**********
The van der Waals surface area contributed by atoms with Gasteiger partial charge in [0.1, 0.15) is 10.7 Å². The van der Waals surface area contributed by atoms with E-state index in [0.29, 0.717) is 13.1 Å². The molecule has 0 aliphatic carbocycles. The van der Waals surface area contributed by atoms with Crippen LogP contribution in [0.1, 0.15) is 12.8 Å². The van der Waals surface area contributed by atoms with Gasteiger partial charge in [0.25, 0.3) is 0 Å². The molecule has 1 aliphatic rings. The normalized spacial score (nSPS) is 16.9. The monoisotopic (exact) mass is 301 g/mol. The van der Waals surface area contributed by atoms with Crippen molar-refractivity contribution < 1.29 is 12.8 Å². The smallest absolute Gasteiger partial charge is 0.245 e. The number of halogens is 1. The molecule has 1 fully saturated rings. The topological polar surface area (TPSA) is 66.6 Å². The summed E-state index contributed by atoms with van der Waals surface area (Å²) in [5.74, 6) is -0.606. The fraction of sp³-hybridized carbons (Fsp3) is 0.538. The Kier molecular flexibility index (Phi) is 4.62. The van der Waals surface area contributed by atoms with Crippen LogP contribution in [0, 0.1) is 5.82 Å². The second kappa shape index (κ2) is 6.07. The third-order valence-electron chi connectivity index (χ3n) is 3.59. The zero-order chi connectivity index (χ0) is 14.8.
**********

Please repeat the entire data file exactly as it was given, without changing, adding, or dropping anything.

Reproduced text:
The van der Waals surface area contributed by atoms with Gasteiger partial charge in [0.1, 0.15) is 10.7 Å². The van der Waals surface area contributed by atoms with E-state index in [0.29, 0.717) is 13.1 Å². The molecule has 0 aliphatic carbocycles. The van der Waals surface area contributed by atoms with Crippen LogP contribution in [0.1, 0.15) is 12.8 Å². The van der Waals surface area contributed by atoms with Gasteiger partial charge in [0.25, 0.3) is 0 Å². The molecule has 1 aliphatic rings. The normalized spacial score (nSPS) is 16.9. The monoisotopic (exact) mass is 301 g/mol. The van der Waals surface area contributed by atoms with Crippen molar-refractivity contribution < 1.29 is 12.8 Å². The smallest absolute Gasteiger partial charge is 0.245 e. The number of halogens is 1. The molecule has 1 fully saturated rings. The topological polar surface area (TPSA) is 66.6 Å². The summed E-state index contributed by atoms with van der Waals surface area (Å²) in [5.74, 6) is -0.606. The fraction of sp³-hybridized carbons (Fsp3) is 0.538. The Kier molecular flexibility index (Phi) is 4.62. The van der Waals surface area contributed by atoms with Crippen LogP contribution in [0, 0.1) is 5.82 Å². The second kappa shape index (κ2) is 6.07. The third-order valence-electron chi connectivity index (χ3n) is 3.59. The zero-order chi connectivity index (χ0) is 14.8.